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Fans Can Watch Testing of New IndyCar Aero Kit Tuesday, July 25 at IMS

Fans are welcome to watch the inaugural test of the Dallara universal aero kit to be used by all Verizon IndyCar Series teams starting in the 2018 season on Tuesday, July 25 at the Indianapolis Motor Speedway.

The test will take place from 9 a.m.-5 p.m. (ET) on the 2.5-mile oval. Two-time Indianapolis 500 winner Juan Pablo Montoya and series veteran Oriol Servia will be behind the wheel during the test.

Fans can watch testing for free from 9 a.m.-5 p.m. from the Turn 2 viewing mounds, IMS Museum parking lot and South Terrace Grandstands. Free parking is available in the Museum lot for fans.

The universal kit will be fitted to the current Dallara IR-12 chassis used by all teams during the test. The two test cars will represent the engine manufacturers competing in the Verizon IndyCar Series. Team Penske will provide the Chevrolet-powered Dallara chassis to be driven by Montoya. Servia will drive a Schmidt Peterson Motorsports Dallara with a Honda engine.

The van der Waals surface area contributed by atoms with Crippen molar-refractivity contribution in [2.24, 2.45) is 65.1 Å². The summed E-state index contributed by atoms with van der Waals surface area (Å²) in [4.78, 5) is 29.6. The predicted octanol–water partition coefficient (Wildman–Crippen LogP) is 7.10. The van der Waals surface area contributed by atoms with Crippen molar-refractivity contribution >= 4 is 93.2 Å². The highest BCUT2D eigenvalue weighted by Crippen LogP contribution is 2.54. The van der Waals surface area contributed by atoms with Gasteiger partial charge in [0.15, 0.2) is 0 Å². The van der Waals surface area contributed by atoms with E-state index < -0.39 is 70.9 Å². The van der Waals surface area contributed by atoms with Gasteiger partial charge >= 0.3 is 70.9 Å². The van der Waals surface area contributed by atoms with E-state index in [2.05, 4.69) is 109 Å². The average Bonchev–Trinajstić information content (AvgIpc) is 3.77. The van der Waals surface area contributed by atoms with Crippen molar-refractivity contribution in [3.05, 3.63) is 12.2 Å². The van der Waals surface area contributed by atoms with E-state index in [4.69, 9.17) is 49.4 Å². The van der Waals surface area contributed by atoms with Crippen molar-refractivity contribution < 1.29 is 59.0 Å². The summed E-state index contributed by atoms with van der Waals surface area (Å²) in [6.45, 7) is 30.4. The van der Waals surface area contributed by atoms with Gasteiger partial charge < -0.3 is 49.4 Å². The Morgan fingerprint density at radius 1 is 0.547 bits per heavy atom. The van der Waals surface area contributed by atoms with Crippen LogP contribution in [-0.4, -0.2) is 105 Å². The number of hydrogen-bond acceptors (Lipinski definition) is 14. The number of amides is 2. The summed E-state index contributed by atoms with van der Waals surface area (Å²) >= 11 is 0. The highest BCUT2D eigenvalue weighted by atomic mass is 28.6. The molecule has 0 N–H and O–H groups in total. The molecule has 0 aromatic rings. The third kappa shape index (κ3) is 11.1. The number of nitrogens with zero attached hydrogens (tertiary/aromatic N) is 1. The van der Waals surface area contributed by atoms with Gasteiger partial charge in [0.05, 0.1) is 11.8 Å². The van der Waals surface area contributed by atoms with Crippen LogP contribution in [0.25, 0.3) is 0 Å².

The Indianapolis Motor Speedway test will mark the public debut of the new car look. Computer-generated images of the universal kit were initially released in January and followed up with more detailed images in May.

As with the current kits, the universal kit will come in two specifications: one for superspeedways and the other for road courses, street circuits and short ovals. Testing at Indianapolis, Mid-Ohio, Iowa and Sebring will be used to confirm the baseline standards for the package, starting with the superspeedway kit July 25 at Indianapolis.

Dallara was named last month to manufacture the kit following a yearlong process at INDYCAR to establish the parameters for a sleeker, bolder bodywork kit whose look is inspired by past favorite chassis that competed in Indy car racing.

Chevrolet and Honda have been supplying aero kits to their contracted teams since 2015, but that will cease at the end of this season. The new universal kit is expected to be more cost-effective, with the intent to draw additional engine manufacturers to the Verizon IndyCar Series since they no longer need to supply aero kits, as well.

The universal kit contains additional safety enhancements and is intended to deliver even greater on-track racing since most of the aerodynamic downforce will be generated from underneath the car. That will create less air turbulence for trailing cars, allowing for more overtaking opportunities.

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